Today we are making an iconic Greek dish that can be found in almost every taverna in Greece, at least that would be my expectation. I remember being in a taverna in the mountainous regions of Greece in the tiny town of Metsovo in the northern most part of the Zagoria region which is famous for its cheeses. Early evening was a wonderful time to arrive. As we descended through the mist, dazzling lights twinkled in the ravine. Stone houses with grey slate roofs and sharply projecting balconies lined the steep serpentine alleyways.
Growing up in a British household this is not the chicken noodle soup I grew up with but this iconic Greek chicken-egg-lemon soup has been a favourite of children for millennia. It is hearty and cheering on a windswept, snowy day just like today. On top of being a wonderfully warming high-protein soup, it is surprisingly easy to make! Some orzo is simmered in the stock until tender, the yolks and lemon juice are tempered by some of the warmed stock.The eggs soften the acidity of the lemon, which leads off the flavour profile of this heartwarming soup. Whipping the egg whites as Michael does makes the soup have a lighter tongue feel than my usual version.
The pasta used in this dish is orzo. The word orzo is Italian for “barley,” and a reference to the size and shape of the pasta. You can also see orzo called kritharaki, manestra, rosa marina, reiskornpasta, or pasta gallo pion. This pasta is very popular in Greece especially, although it is used in other Mediterranean and Middle Eastern nations... and here in the melting pot of cultures we call Canada as well!
Presto Pasta Nights which has been the baby of Ruth over at Once Upon a Feast for over 3 glorious years. Whenever we feel the urge for some pasta we can go over to her site and have 3 years of entries from all over the world to choose from from pasta salad to lasagna to Pho. There is a pasta for every season, every ingredient and every taste. All of these delicious pasta dishes have been submitted by all of you!!! This week the event is being hosted by Claire of Chez Cayenne.
Don't forget to send in your dish for the Best Thing I Ever Ate (recently) challenge here at More Than Burnt Toast. Send your submission to firstname.lastname@example.org by midnight February 15th. Read all about it here.
**Whole Chicken Soup With Avgolemono and Orzo**
adapted from Michael Psilakis, "How to Roast a Lamb"
2 (3 1/2-pound) chickens
Kosher salt and cracked black pepper
2 tablespoons blended oil (90 percent canola, 10 percent extra-virgin olive)
1 carrot, finely chopped
4 cloves garlic, smashed and chopped
1 1/2 stalks celery, finely chopped
1/2 Spanish or sweet onion, finely chopped
2 fresh bay leaves or 3 dried leaves
3 large sprigs thyme
1 cup white wine
Water as needed
1 cup orzo
For the Avgolemono
3 large eggs, at room temperature, separated
4 tablespoons lemon juice
1/2 cup small, picked sprigs dill
Kosher salt and cracked black pepper
(If using a leftover roast chicken or rotsisserie chicken skip steps 1 and 2)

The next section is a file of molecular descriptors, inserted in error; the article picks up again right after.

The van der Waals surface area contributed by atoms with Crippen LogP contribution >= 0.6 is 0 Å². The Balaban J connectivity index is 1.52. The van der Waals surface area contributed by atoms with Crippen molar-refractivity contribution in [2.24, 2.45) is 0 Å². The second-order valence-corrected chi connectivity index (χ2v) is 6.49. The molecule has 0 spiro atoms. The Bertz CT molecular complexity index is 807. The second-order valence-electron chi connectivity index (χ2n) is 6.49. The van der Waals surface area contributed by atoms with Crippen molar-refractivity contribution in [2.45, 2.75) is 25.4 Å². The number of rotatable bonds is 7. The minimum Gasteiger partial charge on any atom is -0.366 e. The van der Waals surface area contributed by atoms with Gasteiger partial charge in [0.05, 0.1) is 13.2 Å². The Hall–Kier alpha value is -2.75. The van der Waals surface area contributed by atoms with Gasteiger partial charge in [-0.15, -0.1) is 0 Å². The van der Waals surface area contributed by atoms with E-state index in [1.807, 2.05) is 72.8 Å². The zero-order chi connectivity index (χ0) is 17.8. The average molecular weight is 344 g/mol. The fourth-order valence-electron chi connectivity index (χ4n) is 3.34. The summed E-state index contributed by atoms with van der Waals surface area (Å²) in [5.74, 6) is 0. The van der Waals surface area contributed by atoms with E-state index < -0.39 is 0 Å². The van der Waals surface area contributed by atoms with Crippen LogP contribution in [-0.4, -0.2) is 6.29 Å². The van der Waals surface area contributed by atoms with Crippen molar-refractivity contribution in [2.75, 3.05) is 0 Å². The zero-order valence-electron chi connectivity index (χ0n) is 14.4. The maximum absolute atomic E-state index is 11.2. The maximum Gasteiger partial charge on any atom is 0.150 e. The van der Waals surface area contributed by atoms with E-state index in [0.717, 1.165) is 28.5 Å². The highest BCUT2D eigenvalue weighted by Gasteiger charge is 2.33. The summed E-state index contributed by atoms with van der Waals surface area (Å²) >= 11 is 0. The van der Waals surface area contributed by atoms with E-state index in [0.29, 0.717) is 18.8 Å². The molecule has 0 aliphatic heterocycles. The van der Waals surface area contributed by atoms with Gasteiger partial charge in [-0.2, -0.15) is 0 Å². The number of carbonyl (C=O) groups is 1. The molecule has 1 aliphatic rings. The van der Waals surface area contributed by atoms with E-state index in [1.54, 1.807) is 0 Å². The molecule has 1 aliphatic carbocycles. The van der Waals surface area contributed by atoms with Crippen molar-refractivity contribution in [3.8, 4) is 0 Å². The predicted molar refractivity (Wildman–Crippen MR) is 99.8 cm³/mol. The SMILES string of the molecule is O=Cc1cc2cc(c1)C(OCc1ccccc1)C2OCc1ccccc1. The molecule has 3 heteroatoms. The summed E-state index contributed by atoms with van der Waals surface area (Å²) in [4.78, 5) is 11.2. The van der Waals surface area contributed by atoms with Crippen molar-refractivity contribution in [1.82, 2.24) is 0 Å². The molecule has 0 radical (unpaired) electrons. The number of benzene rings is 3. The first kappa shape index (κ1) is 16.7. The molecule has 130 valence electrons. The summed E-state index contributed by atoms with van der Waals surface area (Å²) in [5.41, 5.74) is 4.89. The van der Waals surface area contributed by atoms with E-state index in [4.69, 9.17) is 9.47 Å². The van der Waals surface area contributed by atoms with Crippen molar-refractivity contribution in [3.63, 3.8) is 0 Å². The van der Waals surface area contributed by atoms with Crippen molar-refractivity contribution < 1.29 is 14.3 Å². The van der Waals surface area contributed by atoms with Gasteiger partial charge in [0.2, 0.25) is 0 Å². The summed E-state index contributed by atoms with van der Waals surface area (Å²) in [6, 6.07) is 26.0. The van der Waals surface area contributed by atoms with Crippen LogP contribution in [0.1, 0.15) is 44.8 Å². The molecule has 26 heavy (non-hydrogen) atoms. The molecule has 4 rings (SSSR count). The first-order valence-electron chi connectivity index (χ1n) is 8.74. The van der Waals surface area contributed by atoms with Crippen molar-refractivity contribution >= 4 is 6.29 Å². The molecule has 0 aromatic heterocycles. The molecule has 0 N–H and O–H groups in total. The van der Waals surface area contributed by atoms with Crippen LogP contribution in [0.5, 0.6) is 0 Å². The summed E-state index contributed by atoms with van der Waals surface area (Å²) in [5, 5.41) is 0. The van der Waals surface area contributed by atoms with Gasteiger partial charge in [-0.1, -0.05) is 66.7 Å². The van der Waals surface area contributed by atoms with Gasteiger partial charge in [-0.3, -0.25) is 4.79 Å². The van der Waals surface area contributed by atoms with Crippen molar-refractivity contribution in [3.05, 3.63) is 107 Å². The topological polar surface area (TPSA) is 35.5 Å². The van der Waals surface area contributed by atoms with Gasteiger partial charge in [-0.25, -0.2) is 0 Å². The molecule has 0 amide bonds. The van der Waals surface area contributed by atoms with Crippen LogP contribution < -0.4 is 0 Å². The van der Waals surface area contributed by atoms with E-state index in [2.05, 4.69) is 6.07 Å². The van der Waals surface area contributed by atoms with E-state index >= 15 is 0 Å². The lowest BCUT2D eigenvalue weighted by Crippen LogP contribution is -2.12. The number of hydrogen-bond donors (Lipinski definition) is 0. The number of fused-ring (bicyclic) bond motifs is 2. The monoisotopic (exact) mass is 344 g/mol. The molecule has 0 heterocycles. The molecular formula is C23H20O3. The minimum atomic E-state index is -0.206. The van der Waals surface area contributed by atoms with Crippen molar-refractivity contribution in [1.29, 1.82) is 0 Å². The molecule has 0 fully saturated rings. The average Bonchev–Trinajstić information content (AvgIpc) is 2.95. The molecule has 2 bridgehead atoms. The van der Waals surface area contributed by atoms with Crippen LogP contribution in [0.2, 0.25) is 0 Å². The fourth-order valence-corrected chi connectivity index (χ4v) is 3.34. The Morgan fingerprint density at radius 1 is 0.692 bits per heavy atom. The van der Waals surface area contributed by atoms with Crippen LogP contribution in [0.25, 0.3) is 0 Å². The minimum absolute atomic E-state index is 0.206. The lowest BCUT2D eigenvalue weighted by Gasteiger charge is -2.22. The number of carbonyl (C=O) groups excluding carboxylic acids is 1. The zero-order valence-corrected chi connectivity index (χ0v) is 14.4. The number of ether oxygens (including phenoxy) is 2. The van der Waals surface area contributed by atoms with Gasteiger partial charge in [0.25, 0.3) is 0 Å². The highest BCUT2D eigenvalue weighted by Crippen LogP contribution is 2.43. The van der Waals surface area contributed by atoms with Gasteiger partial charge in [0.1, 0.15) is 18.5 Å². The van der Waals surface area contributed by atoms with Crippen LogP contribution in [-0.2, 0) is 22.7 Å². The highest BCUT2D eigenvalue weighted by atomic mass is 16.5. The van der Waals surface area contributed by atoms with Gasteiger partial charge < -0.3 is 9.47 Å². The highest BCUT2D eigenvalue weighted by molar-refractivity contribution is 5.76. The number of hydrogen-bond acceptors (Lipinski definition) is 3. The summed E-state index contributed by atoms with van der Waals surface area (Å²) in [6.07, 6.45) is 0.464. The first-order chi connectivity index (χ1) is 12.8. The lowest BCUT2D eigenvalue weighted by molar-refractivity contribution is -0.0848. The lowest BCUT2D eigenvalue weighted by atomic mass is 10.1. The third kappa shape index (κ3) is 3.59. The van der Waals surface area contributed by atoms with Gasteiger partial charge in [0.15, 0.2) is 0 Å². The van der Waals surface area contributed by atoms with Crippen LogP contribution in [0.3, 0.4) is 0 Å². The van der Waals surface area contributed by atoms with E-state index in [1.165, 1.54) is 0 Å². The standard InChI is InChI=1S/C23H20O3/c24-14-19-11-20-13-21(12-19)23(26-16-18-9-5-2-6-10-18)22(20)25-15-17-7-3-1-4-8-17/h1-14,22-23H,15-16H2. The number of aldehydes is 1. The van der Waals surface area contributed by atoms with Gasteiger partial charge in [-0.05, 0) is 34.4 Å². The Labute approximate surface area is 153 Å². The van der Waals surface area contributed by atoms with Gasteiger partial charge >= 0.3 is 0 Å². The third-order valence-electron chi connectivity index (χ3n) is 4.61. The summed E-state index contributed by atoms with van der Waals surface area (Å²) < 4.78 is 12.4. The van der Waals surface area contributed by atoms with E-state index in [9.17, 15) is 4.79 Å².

Preheat the oven to 325°F. Remove the breasts from both chickens and double-wrap in plastic wrap. Place inside a zipper-lock bag, label, and freeze for the next time you make souvlaki. Remove the leg-thigh joints from the chicken, pull off the skin, and discard. Set aside.
Place the chickens in a large roasting pan, season with kosher salt and pepper, and roast for 1 hour, until golden.
In a large, heavy pot, warm the blended oil over medium-high heat. Add all the vegetables and cook until softened but not browned, about 3 to 5 minutes. Add the bay leaves and thyme, then deglaze the pot with the white wine and cook until it completely evaporates. Add the roasted chicken carcasses. Season liberally with kosher salt and pepper. Cover with water by about 2 inches. Bring to a boil, then reduce the heat, cover, and simmer gently for 1 hour. Add 4 leg-thigh pieces and continue to simmer for another 40 to 45 minutes, until the chicken is tender. Skim off the scum that rises at the beginning. Lift out the leg-thigh joints and, when cool enough to handle, pull off and reserve the meat. Discard the carcasses and any stray bones, and skim a little fat from the soup if you like. Bring soup to a boil, add the orzo, and cook for another 8 to 10 minutes.
While the orzo is cooking, make the Avgolemono. Get everything together so you can work quickly. Draw off 2 cups of the chicken broth, without any of the vegetables (or orzo), and return the picked chicken meat to the soup. Slowly drizzle the warm chicken broth into the egg yolks, whisking all the time. Place the egg whites in a food processor and turn it on. When the whites begin to froth, after about 30 seconds, add the lemon juice, keeping the motor running all the time. When the whites are very frothy and thick, another 45 to 60 seconds, add the dill, and process for 10 to 15 seconds more while you season liberally with salt and pepper. Pour in the egg yolk mixture and immediately turn the machine off. Pour the Avgolemono over the soup and serve at once, as it will quickly start to deflate.
*If you will not be serving the soup right away, cook the orzo separately, cool down, and then add, and warm through, just before topping with the Avgolemono.
*For a lighter soup, skip the roasting of the chickens and simply simmer the chicken until tender.